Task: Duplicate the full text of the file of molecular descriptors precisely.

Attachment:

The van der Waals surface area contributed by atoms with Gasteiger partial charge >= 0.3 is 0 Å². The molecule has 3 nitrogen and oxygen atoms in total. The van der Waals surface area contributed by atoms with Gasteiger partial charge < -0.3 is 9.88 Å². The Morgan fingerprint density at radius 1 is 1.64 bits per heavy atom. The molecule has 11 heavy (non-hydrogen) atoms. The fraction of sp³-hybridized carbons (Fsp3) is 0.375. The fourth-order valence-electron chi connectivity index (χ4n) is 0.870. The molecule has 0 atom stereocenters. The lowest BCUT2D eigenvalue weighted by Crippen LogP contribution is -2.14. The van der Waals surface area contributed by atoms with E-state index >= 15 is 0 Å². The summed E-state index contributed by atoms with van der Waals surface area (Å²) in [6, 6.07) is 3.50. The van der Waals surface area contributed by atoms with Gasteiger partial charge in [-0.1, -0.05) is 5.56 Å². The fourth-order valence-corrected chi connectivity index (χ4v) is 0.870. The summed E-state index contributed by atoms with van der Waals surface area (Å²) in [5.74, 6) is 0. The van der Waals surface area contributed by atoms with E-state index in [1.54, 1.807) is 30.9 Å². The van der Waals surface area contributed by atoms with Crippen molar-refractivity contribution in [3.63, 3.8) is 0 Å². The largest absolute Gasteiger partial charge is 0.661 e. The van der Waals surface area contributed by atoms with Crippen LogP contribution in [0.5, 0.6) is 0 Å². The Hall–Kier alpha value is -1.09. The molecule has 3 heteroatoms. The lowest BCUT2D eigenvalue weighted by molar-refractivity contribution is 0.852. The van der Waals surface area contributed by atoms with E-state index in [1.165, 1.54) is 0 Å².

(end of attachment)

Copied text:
The van der Waals surface area contributed by atoms with Gasteiger partial charge >= 0.3 is 0 Å². The molecule has 3 nitrogen and oxygen atoms in total. The van der Waals surface area contributed by atoms with Gasteiger partial charge < -0.3 is 9.88 Å². The Morgan fingerprint density at radius 1 is 1.64 bits per heavy atom. The molecule has 11 heavy (non-hydrogen) atoms. The fraction of sp³-hybridized carbons (Fsp3) is 0.375. The fourth-order valence-electron chi connectivity index (χ4n) is 0.870. The molecule has 0 atom stereocenters. The lowest BCUT2D eigenvalue weighted by Crippen LogP contribution is -2.14. The van der Waals surface area contributed by atoms with E-state index >= 15 is 0 Å². The summed E-state index contributed by atoms with van der Waals surface area (Å²) in [6, 6.07) is 3.50. The van der Waals surface area contributed by atoms with Gasteiger partial charge in [-0.1, -0.05) is 5.56 Å². The fourth-order valence-corrected chi connectivity index (χ4v) is 0.870. The summed E-state index contributed by atoms with van der Waals surface area (Å²) in [5.74, 6) is 0. The van der Waals surface area contributed by atoms with E-state index in [1.54, 1.807) is 30.9 Å². The van der Waals surface area contributed by atoms with Crippen molar-refractivity contribution in [3.63, 3.8) is 0 Å². The largest absolute Gasteiger partial charge is 0.661 e. The van der Waals surface area contributed by atoms with Crippen LogP contribution in [0.5, 0.6) is 0 Å². The Hall–Kier alpha value is -1.09. The molecule has 3 heteroatoms. The lowest BCUT2D eigenvalue weighted by molar-refractivity contribution is 0.852. The van der Waals surface area contributed by atoms with E-state index in [1.165, 1.54) is 0 Å².